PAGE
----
NOTE: Unrecaptured Section 1250 gain is figured on the "Unrecaptured Section 1250 Gain Worksheet" in Schedule D instructions. A net loss, if any, from the 28% group reduces unrecaptured Section 1250 gain. The effect of the computation on the Schedule D Tax Worksheet is to tax unrecaptured Section 1250 gain at either a 25% rate or at the regular rates on ordinary income, whichever results in a lower tax.
25%

Qualified Dividends Tax Rate - 2016

Qualified Dividend Rates - 2016
If Your Top Bracket Is... Your Qualified Dividends Rate is-
10% or 15% 0%
OVER 15% but below 39.6% 15%
39.6% 20%

IRS Mileage Rates 2016:

  • Business: 54 cents per mile
  • Medical and Moving: 19 cents per mile
  • Charitable volunteers: 14 cents per mile

Exclusion for Employer Provided Transportation for 2016

  • Free parking, transit passes, and van pooling: $255 per month
  • Qualified bicycle commuting: $20 per month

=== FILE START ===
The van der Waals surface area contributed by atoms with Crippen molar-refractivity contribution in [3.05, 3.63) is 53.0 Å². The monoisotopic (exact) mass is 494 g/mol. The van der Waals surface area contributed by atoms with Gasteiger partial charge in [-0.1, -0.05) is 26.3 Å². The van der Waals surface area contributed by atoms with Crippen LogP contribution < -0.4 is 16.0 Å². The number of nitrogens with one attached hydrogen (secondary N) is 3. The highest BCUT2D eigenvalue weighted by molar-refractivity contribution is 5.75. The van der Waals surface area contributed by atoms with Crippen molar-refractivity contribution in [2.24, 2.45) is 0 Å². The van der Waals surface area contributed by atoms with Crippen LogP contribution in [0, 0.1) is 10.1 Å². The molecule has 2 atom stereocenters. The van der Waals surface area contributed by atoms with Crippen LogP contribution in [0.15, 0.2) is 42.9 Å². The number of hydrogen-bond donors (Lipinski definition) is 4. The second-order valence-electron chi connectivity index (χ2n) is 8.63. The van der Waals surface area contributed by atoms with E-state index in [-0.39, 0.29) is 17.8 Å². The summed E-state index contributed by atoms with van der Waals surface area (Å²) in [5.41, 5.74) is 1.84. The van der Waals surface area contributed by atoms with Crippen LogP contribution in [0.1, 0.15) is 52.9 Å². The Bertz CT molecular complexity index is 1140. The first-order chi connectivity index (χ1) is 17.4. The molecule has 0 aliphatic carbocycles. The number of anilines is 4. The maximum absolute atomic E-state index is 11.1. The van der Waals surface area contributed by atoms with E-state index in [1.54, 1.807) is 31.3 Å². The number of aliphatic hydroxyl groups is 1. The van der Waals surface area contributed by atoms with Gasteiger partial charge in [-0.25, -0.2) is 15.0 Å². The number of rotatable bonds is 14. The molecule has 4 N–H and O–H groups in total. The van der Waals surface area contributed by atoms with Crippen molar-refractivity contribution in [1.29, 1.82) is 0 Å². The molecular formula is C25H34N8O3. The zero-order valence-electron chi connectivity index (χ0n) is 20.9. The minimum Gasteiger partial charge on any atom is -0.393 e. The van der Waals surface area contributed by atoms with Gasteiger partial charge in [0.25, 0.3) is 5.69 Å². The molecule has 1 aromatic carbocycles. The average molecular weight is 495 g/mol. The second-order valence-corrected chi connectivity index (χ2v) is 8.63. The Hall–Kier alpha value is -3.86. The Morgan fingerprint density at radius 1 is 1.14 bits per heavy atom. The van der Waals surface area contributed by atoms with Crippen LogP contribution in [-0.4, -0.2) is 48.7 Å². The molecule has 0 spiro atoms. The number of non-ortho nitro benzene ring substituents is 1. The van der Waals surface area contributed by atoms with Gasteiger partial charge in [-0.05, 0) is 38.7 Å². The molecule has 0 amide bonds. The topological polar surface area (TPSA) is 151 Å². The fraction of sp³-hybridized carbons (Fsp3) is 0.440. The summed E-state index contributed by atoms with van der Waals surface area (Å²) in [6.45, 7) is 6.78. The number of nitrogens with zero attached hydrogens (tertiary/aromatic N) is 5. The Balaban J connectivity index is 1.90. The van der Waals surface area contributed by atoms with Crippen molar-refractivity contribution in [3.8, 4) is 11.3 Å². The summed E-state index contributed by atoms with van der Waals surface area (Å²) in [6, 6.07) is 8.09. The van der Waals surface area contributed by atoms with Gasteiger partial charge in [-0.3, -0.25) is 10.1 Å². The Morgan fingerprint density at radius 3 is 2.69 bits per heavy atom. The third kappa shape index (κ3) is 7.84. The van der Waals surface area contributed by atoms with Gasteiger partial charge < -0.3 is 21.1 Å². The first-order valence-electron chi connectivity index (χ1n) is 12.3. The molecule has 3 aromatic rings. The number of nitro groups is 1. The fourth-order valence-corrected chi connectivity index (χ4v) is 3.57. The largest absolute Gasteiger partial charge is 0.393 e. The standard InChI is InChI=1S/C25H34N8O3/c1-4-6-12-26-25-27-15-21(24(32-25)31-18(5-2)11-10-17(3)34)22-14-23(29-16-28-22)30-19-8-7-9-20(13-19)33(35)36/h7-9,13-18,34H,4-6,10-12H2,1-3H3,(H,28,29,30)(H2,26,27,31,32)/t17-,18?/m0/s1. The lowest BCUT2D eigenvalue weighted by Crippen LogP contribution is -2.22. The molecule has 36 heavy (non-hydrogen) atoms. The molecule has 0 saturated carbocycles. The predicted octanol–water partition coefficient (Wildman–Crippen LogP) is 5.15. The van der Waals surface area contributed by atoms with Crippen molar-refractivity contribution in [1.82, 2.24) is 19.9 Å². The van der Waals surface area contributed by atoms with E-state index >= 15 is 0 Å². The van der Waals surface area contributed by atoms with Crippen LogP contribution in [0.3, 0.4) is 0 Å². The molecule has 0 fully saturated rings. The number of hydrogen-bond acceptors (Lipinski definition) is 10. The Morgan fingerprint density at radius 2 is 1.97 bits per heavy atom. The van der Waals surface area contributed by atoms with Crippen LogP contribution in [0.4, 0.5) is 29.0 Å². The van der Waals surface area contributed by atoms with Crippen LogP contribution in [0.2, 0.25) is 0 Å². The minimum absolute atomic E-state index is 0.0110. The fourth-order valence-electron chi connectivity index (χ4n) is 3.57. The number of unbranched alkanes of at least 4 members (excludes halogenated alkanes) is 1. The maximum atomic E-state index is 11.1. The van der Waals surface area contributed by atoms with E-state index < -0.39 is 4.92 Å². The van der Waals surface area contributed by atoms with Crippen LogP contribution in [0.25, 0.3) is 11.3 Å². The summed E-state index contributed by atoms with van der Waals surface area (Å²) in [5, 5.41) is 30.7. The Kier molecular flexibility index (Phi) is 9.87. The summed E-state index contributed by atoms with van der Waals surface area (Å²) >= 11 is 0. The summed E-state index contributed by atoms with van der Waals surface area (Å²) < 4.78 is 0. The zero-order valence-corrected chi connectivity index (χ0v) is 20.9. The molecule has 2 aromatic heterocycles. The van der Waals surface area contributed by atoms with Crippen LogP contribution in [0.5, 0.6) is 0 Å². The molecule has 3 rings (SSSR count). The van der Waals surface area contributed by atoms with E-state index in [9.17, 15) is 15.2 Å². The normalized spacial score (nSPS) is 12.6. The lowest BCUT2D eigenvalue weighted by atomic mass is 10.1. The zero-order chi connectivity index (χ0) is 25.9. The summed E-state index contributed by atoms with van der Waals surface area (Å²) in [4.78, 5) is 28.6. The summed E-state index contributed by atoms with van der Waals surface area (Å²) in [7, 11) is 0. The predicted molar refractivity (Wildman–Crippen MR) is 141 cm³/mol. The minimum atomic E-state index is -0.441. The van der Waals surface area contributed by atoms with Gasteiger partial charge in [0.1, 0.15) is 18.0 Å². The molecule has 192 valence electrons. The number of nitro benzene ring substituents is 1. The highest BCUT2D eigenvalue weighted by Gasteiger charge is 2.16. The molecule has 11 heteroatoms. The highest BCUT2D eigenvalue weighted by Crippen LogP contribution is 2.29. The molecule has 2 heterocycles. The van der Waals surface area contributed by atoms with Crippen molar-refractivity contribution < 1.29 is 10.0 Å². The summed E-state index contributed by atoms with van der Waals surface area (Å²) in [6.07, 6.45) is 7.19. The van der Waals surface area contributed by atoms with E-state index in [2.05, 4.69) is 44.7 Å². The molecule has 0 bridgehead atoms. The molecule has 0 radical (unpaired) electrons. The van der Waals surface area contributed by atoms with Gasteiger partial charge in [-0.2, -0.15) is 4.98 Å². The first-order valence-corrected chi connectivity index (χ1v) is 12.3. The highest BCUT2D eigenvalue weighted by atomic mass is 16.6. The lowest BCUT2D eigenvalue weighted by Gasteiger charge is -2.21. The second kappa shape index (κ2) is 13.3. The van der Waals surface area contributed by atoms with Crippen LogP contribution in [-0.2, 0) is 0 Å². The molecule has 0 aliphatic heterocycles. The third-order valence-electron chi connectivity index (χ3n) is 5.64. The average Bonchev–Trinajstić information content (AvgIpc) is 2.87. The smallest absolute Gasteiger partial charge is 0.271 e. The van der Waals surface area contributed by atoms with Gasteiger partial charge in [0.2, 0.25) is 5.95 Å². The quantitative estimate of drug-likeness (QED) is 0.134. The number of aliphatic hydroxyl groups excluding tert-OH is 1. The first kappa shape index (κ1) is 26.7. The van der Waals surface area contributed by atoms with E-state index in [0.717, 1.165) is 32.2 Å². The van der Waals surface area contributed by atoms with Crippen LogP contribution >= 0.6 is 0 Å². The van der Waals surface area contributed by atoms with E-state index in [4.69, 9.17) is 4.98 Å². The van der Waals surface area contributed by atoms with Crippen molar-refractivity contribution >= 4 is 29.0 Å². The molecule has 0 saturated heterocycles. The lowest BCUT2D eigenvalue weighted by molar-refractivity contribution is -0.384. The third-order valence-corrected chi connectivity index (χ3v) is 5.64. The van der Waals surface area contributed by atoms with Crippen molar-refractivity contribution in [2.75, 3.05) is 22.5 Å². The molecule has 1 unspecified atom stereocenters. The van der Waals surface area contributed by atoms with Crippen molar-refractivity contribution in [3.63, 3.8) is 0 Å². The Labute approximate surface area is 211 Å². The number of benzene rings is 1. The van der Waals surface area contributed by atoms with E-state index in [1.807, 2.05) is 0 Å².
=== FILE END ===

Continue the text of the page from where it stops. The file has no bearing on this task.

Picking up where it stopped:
IRA Contributions for 2016

Traditional IRAs:

  • Traditional IRA contribution limit: $5,500
  • Additional contribution if age 50 or older but under 70 1/2: $1,000
  • Deduction phaseout for active plan participant:
    • Single or head of household: $61,000 - $71,000
    • Married filing jointly, two participants: $98,000 - $118,000
    • Married filing jointly, one participant:
      • Participant spouse: $98,000 - $118,000
      • Non-participant spouse: $184,000 - $194,000
      • Married filing separately, live together, either participates:
        • $0 - $10,000
    • Married filing separately, live apart all year:
      • Participant spouse: $61,000 - $71,000
      • Non-participant spouse: no phaseout

Roth IRAs:

  • Roth IRA contribution limit: $5,500
  • Additional contribution if age 50 or older but under 70 1/2: $1,000
  • Contribution limit phaseout range:
    • Single, head of household: $117,000 - $132,000
    • Married filing separately, live apart all year: $117,000 - $132,000
    • Married filing jointly, or qualifying widow(er): $184,000 - $194,000
    • Married filing separately, live together at any time: $0 - $10,000

Elective Deferral Limits - 2016

  • 401(k), 403(b), 457 plans: $18,000
  • Salary-reduction SEP: $18,000
  • SIMPLE IRA: $12,500
  • Additional contribution if age 50 or older:
    • 401(k), 403(b), governmental 457 and SEP plans: $6,000
    • SIMPLE IRA: $3,000

Education - 2016

  • American Opportunity credit limit-per student: $2,500